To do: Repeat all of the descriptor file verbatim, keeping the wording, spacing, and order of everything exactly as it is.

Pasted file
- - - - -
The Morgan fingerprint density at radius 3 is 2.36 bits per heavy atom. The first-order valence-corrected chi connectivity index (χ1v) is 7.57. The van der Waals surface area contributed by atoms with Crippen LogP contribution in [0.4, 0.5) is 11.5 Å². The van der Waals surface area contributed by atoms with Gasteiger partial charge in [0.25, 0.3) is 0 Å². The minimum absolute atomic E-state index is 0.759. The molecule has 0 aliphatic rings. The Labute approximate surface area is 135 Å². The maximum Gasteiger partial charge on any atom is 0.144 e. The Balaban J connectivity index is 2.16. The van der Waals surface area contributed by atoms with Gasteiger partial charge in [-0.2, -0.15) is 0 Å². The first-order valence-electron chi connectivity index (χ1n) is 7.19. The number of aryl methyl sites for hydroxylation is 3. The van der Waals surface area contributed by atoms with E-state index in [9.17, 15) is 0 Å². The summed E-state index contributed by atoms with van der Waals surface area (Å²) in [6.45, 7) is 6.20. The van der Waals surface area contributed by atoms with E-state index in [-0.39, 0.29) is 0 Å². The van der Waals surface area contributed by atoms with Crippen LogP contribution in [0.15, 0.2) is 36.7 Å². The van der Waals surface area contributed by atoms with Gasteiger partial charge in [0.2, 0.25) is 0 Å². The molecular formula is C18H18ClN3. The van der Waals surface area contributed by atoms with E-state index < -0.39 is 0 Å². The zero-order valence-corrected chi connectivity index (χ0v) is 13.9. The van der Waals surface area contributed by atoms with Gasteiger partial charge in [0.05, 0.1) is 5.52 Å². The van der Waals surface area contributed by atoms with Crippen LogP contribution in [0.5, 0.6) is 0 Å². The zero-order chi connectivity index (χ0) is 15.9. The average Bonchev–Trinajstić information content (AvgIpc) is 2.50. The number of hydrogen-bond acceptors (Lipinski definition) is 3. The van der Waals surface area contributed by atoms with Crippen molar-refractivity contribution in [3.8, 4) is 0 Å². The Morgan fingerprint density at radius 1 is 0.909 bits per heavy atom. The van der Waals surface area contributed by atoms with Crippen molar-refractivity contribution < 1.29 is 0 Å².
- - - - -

The Morgan fingerprint density at radius 3 is 2.36 bits per heavy atom. The first-order valence-corrected chi connectivity index (χ1v) is 7.57. The van der Waals surface area contributed by atoms with Crippen LogP contribution in [0.4, 0.5) is 11.5 Å². The van der Waals surface area contributed by atoms with Gasteiger partial charge in [0.25, 0.3) is 0 Å². The minimum absolute atomic E-state index is 0.759. The molecule has 0 aliphatic rings. The Labute approximate surface area is 135 Å². The maximum Gasteiger partial charge on any atom is 0.144 e. The Balaban J connectivity index is 2.16. The van der Waals surface area contributed by atoms with Gasteiger partial charge in [-0.2, -0.15) is 0 Å². The first-order valence-electron chi connectivity index (χ1n) is 7.19. The number of aryl methyl sites for hydroxylation is 3. The van der Waals surface area contributed by atoms with E-state index in [9.17, 15) is 0 Å². The summed E-state index contributed by atoms with van der Waals surface area (Å²) in [6.45, 7) is 6.20. The van der Waals surface area contributed by atoms with E-state index in [-0.39, 0.29) is 0 Å². The van der Waals surface area contributed by atoms with Crippen LogP contribution in [0.15, 0.2) is 36.7 Å². The van der Waals surface area contributed by atoms with Gasteiger partial charge in [0.2, 0.25) is 0 Å². The molecular formula is C18H18ClN3. The van der Waals surface area contributed by atoms with E-state index < -0.39 is 0 Å². The zero-order valence-corrected chi connectivity index (χ0v) is 13.9. The van der Waals surface area contributed by atoms with Gasteiger partial charge in [0.05, 0.1) is 5.52 Å². The van der Waals surface area contributed by atoms with Crippen LogP contribution in [0.5, 0.6) is 0 Å². The zero-order chi connectivity index (χ0) is 15.9. The average Bonchev–Trinajstić information content (AvgIpc) is 2.50. The number of hydrogen-bond acceptors (Lipinski definition) is 3. The van der Waals surface area contributed by atoms with Crippen molar-refractivity contribution in [3.8, 4) is 0 Å². The Morgan fingerprint density at radius 1 is 0.909 bits per heavy atom. The van der Waals surface area contributed by atoms with Crippen molar-refractivity contribution < 1.29 is 0 Å².